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16-441MR Court finds AWB Chairman breached his duties by failing to investigate Iraq payments
The former Chairman of AWB Limited (AWB), Trevor Flugge, was today found by the Supreme Court of Victoria to have breached his duties as a director of AWB in connection with payments made to the Government of Iraq while that country was subject to United Nations (UN) sanctions.
The Court found that Mr Flugge failed to make adequate enquiries about the propriety of the payment of inland transportation fees and as a consequence, failed to stop AWB engaging in improper conduct in paying the inland transportation fees to the Government of Iraq, in contravention of s180(1) of the Corporations Act. The Court also found that it had not been established that Mr Flugge knew that AWB was making payments to Iraq contrary to UN sanctions and, therefore, was not satisfied that he had breached s181 of the Act.
The Court dismissed the proceedings against the former AWB Group General Manager of Trading, Mr Peter Geary, finding that he did not contravene his duties as an officer in connection with AWB's supply of wheat to Iraq under the United Nations' Oil-for-Food Programme.
The findings follow a nine-week trial that concluded in December 2015.
ASIC is seeking the following orders be made by the Court against Mr Flugge:
- declarations that Mr Flugge has contravened the Act;
- orders disqualifying Mr Flugge from managing a corporation; and
- an order imposing a pecuniary penalty.
The Court will hold a hearing about penalties in respect of Mr Flugge on 16 February 2017.
ASIC is currently reviewing the Court's decision and has no further comment at this time.
In 2004, the UN established an Independent Inquiry Committee (IIC) to investigate allegations that the Iraqi government had evaded the provision of Security Council Resolutions (which imposed sanctions on Iraq) through bribery, kickbacks, surcharges on oil and illicit payments in respect of humanitarian goods. In October 2005 the IIC presented its findings that, among other things, kickbacks were paid to Iraq in connection with contracts with various foreign companies—including AWB—in relation to the supply of humanitarian goods.
Arising from the IIC findings, the Australian Government established a Commission of Inquiry (Cole Inquiry) in November 2005 to enquire into, among other things, matters relating to AWB’s supply of wheat to Iraq under the OFFP. In his final report in November 2006, Commissioner Terence Cole made various adverse findings against, among others, officers of AWB and recommended that those matters be investigated by relevant agencies, including ASIC and the Australian Federal Police (AFP).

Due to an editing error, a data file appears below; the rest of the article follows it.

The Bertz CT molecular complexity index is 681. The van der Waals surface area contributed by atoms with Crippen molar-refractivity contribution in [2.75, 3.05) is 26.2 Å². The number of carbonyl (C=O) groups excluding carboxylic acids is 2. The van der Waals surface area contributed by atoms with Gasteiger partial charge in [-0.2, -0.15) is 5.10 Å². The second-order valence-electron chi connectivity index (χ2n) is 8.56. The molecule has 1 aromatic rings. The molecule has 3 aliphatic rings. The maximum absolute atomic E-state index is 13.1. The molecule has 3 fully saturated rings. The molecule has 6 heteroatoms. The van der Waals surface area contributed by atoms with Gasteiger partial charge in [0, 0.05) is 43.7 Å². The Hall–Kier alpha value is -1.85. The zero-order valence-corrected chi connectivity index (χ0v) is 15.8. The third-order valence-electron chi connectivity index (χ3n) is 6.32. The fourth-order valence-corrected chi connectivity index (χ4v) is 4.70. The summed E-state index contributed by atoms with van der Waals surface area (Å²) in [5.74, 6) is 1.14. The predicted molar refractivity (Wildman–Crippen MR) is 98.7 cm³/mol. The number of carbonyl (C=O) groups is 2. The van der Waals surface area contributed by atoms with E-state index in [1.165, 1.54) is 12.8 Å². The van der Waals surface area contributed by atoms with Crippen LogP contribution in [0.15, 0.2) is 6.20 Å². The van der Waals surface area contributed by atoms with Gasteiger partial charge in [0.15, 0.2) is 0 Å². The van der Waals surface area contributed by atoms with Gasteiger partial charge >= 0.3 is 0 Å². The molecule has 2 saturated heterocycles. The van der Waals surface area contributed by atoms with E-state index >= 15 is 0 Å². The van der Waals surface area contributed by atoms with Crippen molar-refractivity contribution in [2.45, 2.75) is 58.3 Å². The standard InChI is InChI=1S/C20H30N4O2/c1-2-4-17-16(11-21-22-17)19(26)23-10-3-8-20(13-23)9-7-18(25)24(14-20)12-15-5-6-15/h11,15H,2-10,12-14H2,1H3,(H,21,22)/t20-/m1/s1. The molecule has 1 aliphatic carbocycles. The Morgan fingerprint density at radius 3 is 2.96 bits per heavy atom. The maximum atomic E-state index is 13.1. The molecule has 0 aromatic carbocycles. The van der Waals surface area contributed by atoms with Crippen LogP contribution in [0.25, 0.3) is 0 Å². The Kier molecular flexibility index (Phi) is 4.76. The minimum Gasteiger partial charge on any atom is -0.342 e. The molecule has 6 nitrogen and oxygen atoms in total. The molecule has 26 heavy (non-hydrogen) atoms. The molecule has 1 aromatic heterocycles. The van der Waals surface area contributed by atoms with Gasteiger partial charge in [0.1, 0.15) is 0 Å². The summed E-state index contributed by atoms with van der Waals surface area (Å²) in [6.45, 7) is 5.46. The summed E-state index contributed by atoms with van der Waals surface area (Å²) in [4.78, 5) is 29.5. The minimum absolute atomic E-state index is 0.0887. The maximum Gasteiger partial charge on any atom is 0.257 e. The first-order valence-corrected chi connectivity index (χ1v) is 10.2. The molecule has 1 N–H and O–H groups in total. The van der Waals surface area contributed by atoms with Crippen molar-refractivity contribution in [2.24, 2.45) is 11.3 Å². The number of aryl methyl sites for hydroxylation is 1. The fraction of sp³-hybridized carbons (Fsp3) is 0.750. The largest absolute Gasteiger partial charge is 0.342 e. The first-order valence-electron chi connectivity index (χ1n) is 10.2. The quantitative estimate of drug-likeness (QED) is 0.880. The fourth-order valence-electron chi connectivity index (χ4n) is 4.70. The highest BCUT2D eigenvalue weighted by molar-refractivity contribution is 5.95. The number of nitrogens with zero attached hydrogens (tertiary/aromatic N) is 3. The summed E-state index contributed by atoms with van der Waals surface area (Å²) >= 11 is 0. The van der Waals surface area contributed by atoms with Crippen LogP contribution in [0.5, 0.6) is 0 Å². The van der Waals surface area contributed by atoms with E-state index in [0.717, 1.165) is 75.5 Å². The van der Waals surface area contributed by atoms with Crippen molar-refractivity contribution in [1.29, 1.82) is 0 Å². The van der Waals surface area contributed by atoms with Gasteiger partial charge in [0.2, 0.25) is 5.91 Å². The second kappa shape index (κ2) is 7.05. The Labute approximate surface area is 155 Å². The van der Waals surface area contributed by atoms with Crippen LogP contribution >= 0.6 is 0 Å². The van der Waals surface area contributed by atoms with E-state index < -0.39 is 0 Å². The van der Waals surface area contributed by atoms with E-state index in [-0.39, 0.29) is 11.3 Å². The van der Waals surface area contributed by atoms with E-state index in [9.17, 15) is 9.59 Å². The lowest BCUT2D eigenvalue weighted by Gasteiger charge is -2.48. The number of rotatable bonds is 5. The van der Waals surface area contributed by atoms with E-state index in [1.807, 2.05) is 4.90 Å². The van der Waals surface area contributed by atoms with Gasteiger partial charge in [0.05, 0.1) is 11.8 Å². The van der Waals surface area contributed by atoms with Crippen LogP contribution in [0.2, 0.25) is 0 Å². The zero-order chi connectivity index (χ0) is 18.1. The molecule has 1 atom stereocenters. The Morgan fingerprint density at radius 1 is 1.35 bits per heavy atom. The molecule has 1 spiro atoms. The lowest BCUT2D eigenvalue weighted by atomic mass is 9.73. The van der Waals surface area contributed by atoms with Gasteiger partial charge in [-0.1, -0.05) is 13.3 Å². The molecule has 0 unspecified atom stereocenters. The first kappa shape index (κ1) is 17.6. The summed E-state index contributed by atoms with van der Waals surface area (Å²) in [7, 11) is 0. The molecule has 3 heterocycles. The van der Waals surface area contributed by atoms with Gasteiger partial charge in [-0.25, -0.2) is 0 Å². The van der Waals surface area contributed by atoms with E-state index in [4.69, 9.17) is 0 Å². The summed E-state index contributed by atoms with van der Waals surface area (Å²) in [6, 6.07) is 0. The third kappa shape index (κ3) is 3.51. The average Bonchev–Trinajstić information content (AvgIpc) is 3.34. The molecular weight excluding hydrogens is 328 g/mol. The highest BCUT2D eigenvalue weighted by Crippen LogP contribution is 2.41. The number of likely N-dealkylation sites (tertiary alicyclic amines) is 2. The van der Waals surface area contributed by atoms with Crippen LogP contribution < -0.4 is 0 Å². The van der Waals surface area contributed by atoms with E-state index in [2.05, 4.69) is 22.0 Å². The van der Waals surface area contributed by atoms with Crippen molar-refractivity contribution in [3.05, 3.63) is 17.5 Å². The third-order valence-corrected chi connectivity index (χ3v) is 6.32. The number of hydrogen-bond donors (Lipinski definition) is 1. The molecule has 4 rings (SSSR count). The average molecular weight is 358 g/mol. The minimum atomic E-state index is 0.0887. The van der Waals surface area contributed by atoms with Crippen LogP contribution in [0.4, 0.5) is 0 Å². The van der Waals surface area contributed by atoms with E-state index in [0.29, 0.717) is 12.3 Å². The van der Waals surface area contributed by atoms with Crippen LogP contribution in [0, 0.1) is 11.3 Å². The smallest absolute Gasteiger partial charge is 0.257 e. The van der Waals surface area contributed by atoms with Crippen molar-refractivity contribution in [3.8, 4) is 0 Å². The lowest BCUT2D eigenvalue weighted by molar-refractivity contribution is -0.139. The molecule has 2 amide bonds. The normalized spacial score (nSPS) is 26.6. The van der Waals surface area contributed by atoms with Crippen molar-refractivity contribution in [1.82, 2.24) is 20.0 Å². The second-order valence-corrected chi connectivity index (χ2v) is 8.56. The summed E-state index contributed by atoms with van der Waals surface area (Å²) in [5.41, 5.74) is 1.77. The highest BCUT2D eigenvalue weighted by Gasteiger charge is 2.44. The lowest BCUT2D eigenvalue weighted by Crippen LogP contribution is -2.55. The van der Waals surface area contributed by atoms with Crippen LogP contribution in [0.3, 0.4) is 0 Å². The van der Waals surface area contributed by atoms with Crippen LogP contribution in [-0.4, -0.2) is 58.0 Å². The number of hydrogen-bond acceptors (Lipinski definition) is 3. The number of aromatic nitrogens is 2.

In February 2007 a taskforce was established by the Australian Government, led by the AFP, to investigate matters arising from the Cole Inquiry, with ASIC contributing staff to that taskforce. In August 2007 ASIC withdrew its staff from the taskforce and commenced a separate independent investigation.
In December 2007, ASIC commenced civil penalty proceedings in the Supreme Court of Victoria against six former directors and officers of AWB, namely , namely Trevor Flugge, Paul Ingleby, Peter Geary, Charles Stott and Michael Long (refer: 07-332MR).
In November 2008 the Court ordered a stay of ASIC’s proceedings against each of the defendants (except Mr Lindberg, former AWB Managing Director) until such time as they were advised that no criminal proceedings would be instituted against them.
In August 2009, the AFP announced that its investigation into criminal matters arising from the Cole Inquiry had been discontinued.
In May 2010 ASIC, based on its consideration of the evidence it had gathered, terminated its investigation into suspected criminal contraventions of the Corporations Act. As a result of this and the earlier decision by the AFP to discontinue its investigation, the Court ordered on 2 August 2010 a lifting of the stay of the proceedings against Messrs Flugge, Ingleby, Geary, Stott and Long.
In August 2012, Justice Robson of the Supreme Court of Victoria ordered that Mr Lindberg be disqualified from managing corporations and pay a pecuniary penalty of $100,000 for contravening section 180(1) of the Act which requires company directors and officers to discharge their duties with due care and diligence (refer: 12-191MR).
In March 2013, the Victorian Court of Appeal ordered that Paul Ingleby, the former Chief Financial Officer of AWB, be disqualified from managing corporations and pay a pecuniary penalty of $40,000 (refer:13-055MR).
In December 2013, ASIC discontinued its proceedings in the Supreme Court of Victoria against Charles Stott and Michael Long for alleged breaches of their duties as officers of AWB Limited in connection with the United Nations Oil for Food Programme in Iraq, after forming a view that it was no longer in the public interest to pursue its claims (refer:13-363MR).